Website: http://www.anchorbayentertainment.com

Facebook: http://www.facebook.com/AnchorBay

Twitter: http://twitter.com/Anchor_Bay

To keep up with the latest sports and entertainment reviews and news, go online to http://www.facebook.com/philspicks and “Like” it. Fans can always keep up with the latest sports and entertainment reviews and news in the Phil’s Picks blog at http://philspicks.wordpress.com.

Natchez Burning Is One Of The Year’s Best New Novels

Courtesy:  HarperCollins/William Morrow

Courtesy: HarperCollins/William Morrow

Good books are easy to find.  Truly good books are far more difficult to find.  That’s especially the case considering the number of DIY books, political mudslingers and otherwise forgettable literary works that populate book stores today.  Next Tuesday, one of those rare truly good books will see the light of day when author Greg Iles’ new book Natchez Burning will be released.  Iles’ latest book and his first in five years, Natchez Burning is not the shortest of books.  It comes in at an astonishing 788 pages.  That’s not counting the book’s postscript.  That’s just the story itself.  It is a long story.  But it is a story that audiences will enjoy regardless of their familiarity with Iles’ body of work.  The story contained within the pages of this book is the crux of the book.  It centers on former prosecutor turned mayor of Natchez, Mississippi Penn Cage.  Readers that are familiar with Iles’ books will recognize Cage’s name as he has been the subject of previous books penned by Iles.  Iles’ writing is another reason that readers will enjoy reading this book.  This encompasses the story’s pacing, transitions and other related aspects.  Both elements work hand-in-hand to make Iles’ first book in five years quite the welcome return.  It is Iles at the top of his game.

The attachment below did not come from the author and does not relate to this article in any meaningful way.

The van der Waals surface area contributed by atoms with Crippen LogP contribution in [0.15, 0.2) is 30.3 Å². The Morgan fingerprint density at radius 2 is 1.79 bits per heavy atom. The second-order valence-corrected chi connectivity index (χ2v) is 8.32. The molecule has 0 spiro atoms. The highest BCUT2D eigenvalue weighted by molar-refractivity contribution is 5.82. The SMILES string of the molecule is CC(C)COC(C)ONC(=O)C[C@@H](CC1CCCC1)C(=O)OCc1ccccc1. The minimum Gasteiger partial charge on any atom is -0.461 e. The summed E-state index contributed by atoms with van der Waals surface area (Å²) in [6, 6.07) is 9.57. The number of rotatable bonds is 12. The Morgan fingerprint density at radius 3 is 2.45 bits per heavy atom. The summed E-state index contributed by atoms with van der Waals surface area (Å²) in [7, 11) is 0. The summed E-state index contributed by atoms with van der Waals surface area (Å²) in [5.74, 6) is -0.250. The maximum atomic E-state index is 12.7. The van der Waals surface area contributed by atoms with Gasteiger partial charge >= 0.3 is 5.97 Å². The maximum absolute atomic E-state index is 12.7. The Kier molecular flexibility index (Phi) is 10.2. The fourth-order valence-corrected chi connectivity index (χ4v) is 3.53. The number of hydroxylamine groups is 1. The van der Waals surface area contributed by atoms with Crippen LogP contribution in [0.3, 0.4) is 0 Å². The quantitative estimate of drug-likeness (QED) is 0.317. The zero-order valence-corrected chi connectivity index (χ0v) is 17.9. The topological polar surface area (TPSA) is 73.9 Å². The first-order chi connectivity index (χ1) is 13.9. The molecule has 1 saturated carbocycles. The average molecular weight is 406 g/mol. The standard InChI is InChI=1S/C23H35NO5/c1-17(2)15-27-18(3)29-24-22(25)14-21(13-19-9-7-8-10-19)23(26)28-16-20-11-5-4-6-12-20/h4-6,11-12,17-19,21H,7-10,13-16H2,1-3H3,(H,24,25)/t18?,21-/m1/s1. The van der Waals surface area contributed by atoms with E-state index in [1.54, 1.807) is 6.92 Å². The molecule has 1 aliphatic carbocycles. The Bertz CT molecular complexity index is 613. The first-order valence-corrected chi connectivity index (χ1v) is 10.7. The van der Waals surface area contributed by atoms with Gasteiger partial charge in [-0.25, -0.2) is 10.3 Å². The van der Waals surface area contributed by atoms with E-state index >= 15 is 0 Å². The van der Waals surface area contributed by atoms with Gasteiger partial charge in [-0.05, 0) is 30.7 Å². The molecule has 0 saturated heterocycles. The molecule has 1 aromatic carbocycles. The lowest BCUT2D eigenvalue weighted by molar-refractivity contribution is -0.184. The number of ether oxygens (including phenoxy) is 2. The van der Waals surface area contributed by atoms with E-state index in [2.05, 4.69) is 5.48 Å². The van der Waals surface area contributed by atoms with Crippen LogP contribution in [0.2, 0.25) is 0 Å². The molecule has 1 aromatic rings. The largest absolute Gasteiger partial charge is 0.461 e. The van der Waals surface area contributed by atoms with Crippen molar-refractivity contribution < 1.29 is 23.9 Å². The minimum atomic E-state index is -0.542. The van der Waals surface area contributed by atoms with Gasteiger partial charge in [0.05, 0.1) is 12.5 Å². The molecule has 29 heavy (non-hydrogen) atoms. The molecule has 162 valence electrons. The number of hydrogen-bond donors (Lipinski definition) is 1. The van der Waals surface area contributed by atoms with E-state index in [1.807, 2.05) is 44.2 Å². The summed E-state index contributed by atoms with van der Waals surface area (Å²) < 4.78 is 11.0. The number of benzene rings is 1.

Natchez Burning is the first book from Greg Iles in five years.  The main reason for that is that he had been involved in a terrible auto accident so long ago.  His fans had no idea if he would ever write another book as his injuries were so extensive.  Fans will agree in reading his book that as lengthy as it is, Iles did not lose a single step.  If anything maybe it was a blessing in disguise.  That’s because this book presents Iles at the top of his game.  The first way that it shows this is through the story itself.  Iles’ story is one that has been done before countless times by countless other storytellers.  There’s no getting around that.  The whole plot centers around the story of a man forced to face a dark family secret when his father is accused of a brutal decades old crime.  It forces the man, Penn Cage (who is also the subject of previous books by Iles) to decide between family loyalty and the truth.  What sets Iles’ story apart from that told by those that have told similar stories before him is the execution of his story.  His story is more believable than so many others because it is grounded in reality without being unnecessarily gritty and dark. That’s because he uses real events.  He highlights in the story’s opening sequence, the horrendous acts that were committed against the black community in the civil rights era.  And the concept of group of hard liners breaking off from an extremist group to make its own even more hardcore extremist group is just as believable.  These aren’t the only believable elements of the story.  They are but a small sample of how much Iles gets right throughout the course of his new story. Fans of Dick Wolf’s beloved Law & Order franchises or fellow author John Grisham’s books will most definitely appreciate the book especially for this reason.